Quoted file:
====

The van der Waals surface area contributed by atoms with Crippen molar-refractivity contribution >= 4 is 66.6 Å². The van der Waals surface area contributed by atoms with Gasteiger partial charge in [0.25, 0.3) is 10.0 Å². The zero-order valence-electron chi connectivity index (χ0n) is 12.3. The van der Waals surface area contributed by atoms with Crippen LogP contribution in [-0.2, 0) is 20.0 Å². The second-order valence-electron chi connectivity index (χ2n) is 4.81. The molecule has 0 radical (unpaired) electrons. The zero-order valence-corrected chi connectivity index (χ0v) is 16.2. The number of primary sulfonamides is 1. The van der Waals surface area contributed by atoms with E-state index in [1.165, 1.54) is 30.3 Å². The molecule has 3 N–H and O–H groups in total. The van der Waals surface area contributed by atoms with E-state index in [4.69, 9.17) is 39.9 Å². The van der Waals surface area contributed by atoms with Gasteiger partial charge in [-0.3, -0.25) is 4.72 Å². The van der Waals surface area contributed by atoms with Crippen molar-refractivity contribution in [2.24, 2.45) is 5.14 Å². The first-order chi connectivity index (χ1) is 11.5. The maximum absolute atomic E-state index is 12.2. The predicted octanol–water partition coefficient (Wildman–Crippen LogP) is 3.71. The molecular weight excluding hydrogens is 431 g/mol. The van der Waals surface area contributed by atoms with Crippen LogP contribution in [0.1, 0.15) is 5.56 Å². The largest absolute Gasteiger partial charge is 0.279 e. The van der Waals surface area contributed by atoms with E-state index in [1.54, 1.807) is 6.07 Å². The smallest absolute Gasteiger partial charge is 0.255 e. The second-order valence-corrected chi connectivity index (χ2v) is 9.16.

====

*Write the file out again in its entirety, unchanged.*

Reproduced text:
The van der Waals surface area contributed by atoms with Crippen molar-refractivity contribution >= 4 is 66.6 Å². The van der Waals surface area contributed by atoms with Gasteiger partial charge in [0.25, 0.3) is 10.0 Å². The zero-order valence-electron chi connectivity index (χ0n) is 12.3. The van der Waals surface area contributed by atoms with Crippen LogP contribution in [-0.2, 0) is 20.0 Å². The second-order valence-electron chi connectivity index (χ2n) is 4.81. The molecule has 0 radical (unpaired) electrons. The zero-order valence-corrected chi connectivity index (χ0v) is 16.2. The number of primary sulfonamides is 1. The van der Waals surface area contributed by atoms with E-state index in [1.165, 1.54) is 30.3 Å². The molecule has 3 N–H and O–H groups in total. The van der Waals surface area contributed by atoms with E-state index in [4.69, 9.17) is 39.9 Å². The van der Waals surface area contributed by atoms with Gasteiger partial charge in [-0.3, -0.25) is 4.72 Å². The van der Waals surface area contributed by atoms with Crippen molar-refractivity contribution in [2.24, 2.45) is 5.14 Å². The first-order chi connectivity index (χ1) is 11.5. The maximum absolute atomic E-state index is 12.2. The predicted octanol–water partition coefficient (Wildman–Crippen LogP) is 3.71. The molecular weight excluding hydrogens is 431 g/mol. The van der Waals surface area contributed by atoms with Crippen LogP contribution in [0.1, 0.15) is 5.56 Å². The largest absolute Gasteiger partial charge is 0.279 e. The van der Waals surface area contributed by atoms with E-state index in [1.54, 1.807) is 6.07 Å². The smallest absolute Gasteiger partial charge is 0.255 e. The second-order valence-corrected chi connectivity index (χ2v) is 9.16.